Alex, the hurricane season’s first named tropical storm, reached that level on Friday, but weakened as it moved across the coast of Belize and El Salvador and over Mexico’s Yucatan Peninsula. Two people were reported to have been swept away by the storm in El Slvador.
Since moving back over the warm waters of the Gulf of Mexico, Alex has regained some strength and is once again classified by the National Hurricane Center in Miami as a tropical storm.
The latest NHC bulletin, issued at 4:00 a.m. CDT, placed the center of tropical storm Alex “about 75 miles, 115 kms west of Campeche, Mexico,” and about “440 miles, 710 kms east of Tampico, Mexico.”
The storm’s maximum sustained winds are around 50 mph, 85 km/hr, with higher gusts. Alex is moving toward the northwest near 6 mph, 9 km/hr, and “this general motion is expected to continue for the next 48 hours,” said the NHC; adding that “additional strengthening is forecast during the next 48 hours, and Alex could become a hurricane later today or on Tuesday.”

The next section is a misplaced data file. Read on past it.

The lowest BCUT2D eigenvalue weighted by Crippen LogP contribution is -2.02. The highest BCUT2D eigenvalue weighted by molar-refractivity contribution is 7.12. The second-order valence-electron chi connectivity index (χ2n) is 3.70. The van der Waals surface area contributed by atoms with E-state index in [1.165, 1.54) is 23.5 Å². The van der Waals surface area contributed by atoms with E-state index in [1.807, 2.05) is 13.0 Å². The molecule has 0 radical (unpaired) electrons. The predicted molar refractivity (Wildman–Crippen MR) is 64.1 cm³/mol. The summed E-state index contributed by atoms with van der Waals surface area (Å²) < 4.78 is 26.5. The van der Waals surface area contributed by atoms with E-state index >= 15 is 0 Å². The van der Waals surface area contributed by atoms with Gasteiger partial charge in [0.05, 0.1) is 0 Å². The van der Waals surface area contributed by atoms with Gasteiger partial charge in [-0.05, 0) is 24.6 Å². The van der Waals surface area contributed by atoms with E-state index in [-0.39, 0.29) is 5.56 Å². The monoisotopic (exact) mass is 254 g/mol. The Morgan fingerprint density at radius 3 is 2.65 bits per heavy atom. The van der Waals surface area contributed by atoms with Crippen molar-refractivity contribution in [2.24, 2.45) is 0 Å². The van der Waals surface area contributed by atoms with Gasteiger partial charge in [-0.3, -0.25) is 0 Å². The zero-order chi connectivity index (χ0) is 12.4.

Although the storm is expected to produce heavy rainfall along the Mexican coast, it does not at this stage appear to pose a serious threat to oil platforms in the Gulf, particularly the cleanup operation from the BP oil spill. Nonetheless Shell has reportedly evacuated “non-essential” personnel from rigs closer to the storm’s projected path.
If the storm follows that trajectory, it would be off of the coast of Mexico and Southern Texas early Thursday morning, and could be expected to move over land later in the day.
Source: National Hurricane Center and news reports
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